Laws in Wales
“This is private property”
Private property is any land that is owned by someone. On specific land, it is up to the particular landowner on how to treat things. If there is a sign that says ‘No Freerunning’, then it is implied that parkour wouldn’t be allowed.
Trespass is a ‘civil matter between the landowner and the individual trespassing on the land. If a security guard or landowner asks you to leave, you are not doing anything wrong legally unless you refuse to leave.
A larger organisation, such as a local authority, might ask for an event notice for something to be done in a particular place. For example, this (link) is Hammersmith and Fulham’s webpage.
By-Laws are made by the local authority (Council) specific to that area. Background information here. Most commonly these might apply to parks and public spaces which are controlled by the Council. For example, here are Hammersmith and Fulham’s by-laws (link) for parks and open spaces. In parks, they often prohibit climbing trees, walls or any other structure.
“We are liable if you hurt yourself”
A landowner is often concerned that ‘if you get hurt you can sue us’. However, this is usually a misunderstanding. If someone is doing parkour and hurts themselves, that is nothing to do with the landowner.
In every situation, the law is clear that there is no liability for any risks willingly accepted by the visitor [Occupiers Liability Act 1957 s2 (5); Occupiers Liability Act 1984 s1 (6)].
Landowners are generally worried about being liable if someone gets hurt on their land while practising parkour, but in usual circumstances, they have voluntarily accepted this risk.
If there is a known danger, such as incomplete scaffolding, and the occupier is aware that parkour practitioners use the land and such structures, then a warning sign would usually be sufficient.
Liability can still arise in the same way it would for any person on the land, such as from danger due to the state of the premises or from something inherently dangerous. This might include a slippery floor or holes in the ground, or a wall that collapses, which would hurt anyone regardless of the fact they were training parkour.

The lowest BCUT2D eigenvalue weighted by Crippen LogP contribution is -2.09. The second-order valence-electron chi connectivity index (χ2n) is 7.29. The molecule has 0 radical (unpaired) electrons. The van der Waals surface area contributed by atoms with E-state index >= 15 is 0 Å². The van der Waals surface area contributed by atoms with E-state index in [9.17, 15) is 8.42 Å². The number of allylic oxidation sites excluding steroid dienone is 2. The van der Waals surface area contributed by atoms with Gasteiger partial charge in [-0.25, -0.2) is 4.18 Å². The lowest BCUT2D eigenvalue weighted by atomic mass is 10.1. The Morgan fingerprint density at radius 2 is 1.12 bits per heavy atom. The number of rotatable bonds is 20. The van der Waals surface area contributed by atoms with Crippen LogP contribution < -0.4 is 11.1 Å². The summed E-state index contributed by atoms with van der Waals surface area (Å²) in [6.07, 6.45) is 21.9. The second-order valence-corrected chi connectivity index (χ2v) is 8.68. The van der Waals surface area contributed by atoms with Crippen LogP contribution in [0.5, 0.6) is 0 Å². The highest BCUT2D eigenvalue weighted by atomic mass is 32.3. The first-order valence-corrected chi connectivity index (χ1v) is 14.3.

Unless someone is invited to do parkour, there is not really any legal risk on the part of the landowner. If the landowner is involved in the organisation, to get permission or an events permit, then the usual risk assessment process will typically fulfil their legal duty of care.
“We have you on CCTV”
If this reason is being given to you, the landowner is assuming that you are doing something unlawful. You should let them know that you are not doing anything unlawful and that you are happy to captured on CCTV.
CCTV is merely capturing evidence of what you are doing and is definitely not a reason for you to move on. If you are training with respect, then the CCTV will only show that you are not breaking the law. It is likely that they will then give you one of the reasons that we have set out above, i.e. private property and/or occupiers’ liability.
“We will call the Police”
Police only have powers to do anything when the law empowers them, and a person is only doing something wrong when the law specifically says that they are.
Even if you are trespassing, you are not breaking the law. Trespass is not a criminal matter. It is a ‘civil matter’ between the landowner and the individual. If police turn up, in strictly legal terms, a civil matter is not within their jurisdiction unless you are committing a crime. If a security guard (or another employee) turns up to ask you to leave, they are within their rights to do so - you are not doing anything wrong legally unless you refuse to leave.
By-Laws can be enforced by police officers and council-employed staff such as park rangers, civil enforcement officers, security guards, etc.
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